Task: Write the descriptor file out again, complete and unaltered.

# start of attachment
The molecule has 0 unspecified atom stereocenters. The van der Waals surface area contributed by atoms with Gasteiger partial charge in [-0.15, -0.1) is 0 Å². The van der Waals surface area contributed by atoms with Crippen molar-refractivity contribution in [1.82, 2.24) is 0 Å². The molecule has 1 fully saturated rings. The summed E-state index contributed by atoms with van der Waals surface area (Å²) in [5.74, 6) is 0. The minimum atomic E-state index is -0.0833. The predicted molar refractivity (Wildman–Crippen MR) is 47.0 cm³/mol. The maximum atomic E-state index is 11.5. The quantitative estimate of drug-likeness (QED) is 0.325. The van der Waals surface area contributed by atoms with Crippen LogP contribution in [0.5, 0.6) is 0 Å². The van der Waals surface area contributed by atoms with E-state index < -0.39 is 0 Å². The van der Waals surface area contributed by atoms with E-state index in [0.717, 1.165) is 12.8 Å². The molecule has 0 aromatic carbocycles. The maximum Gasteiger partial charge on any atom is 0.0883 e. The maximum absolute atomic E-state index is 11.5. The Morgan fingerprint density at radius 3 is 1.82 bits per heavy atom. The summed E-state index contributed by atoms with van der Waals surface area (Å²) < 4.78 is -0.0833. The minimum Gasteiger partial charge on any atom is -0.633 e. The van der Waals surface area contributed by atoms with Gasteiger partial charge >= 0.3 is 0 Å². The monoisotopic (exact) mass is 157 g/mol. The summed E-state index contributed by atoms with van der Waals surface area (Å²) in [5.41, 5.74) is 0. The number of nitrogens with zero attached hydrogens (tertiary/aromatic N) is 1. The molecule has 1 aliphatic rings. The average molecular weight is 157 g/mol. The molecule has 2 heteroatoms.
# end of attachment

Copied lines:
The molecule has 0 unspecified atom stereocenters. The van der Waals surface area contributed by atoms with Gasteiger partial charge in [-0.15, -0.1) is 0 Å². The van der Waals surface area contributed by atoms with Crippen molar-refractivity contribution in [1.82, 2.24) is 0 Å². The molecule has 1 fully saturated rings. The summed E-state index contributed by atoms with van der Waals surface area (Å²) in [5.74, 6) is 0. The minimum atomic E-state index is -0.0833. The predicted molar refractivity (Wildman–Crippen MR) is 47.0 cm³/mol. The maximum atomic E-state index is 11.5. The quantitative estimate of drug-likeness (QED) is 0.325. The van der Waals surface area contributed by atoms with Crippen LogP contribution in [0.5, 0.6) is 0 Å². The van der Waals surface area contributed by atoms with E-state index < -0.39 is 0 Å². The van der Waals surface area contributed by atoms with E-state index in [0.717, 1.165) is 12.8 Å². The molecule has 0 aromatic carbocycles. The maximum Gasteiger partial charge on any atom is 0.0883 e. The maximum absolute atomic E-state index is 11.5. The Morgan fingerprint density at radius 3 is 1.82 bits per heavy atom. The summed E-state index contributed by atoms with van der Waals surface area (Å²) < 4.78 is -0.0833. The minimum Gasteiger partial charge on any atom is -0.633 e. The van der Waals surface area contributed by atoms with Gasteiger partial charge >= 0.3 is 0 Å². The monoisotopic (exact) mass is 157 g/mol. The summed E-state index contributed by atoms with van der Waals surface area (Å²) in [5.41, 5.74) is 0. The number of nitrogens with zero attached hydrogens (tertiary/aromatic N) is 1. The molecule has 1 aliphatic rings. The average molecular weight is 157 g/mol. The molecule has 2 heteroatoms.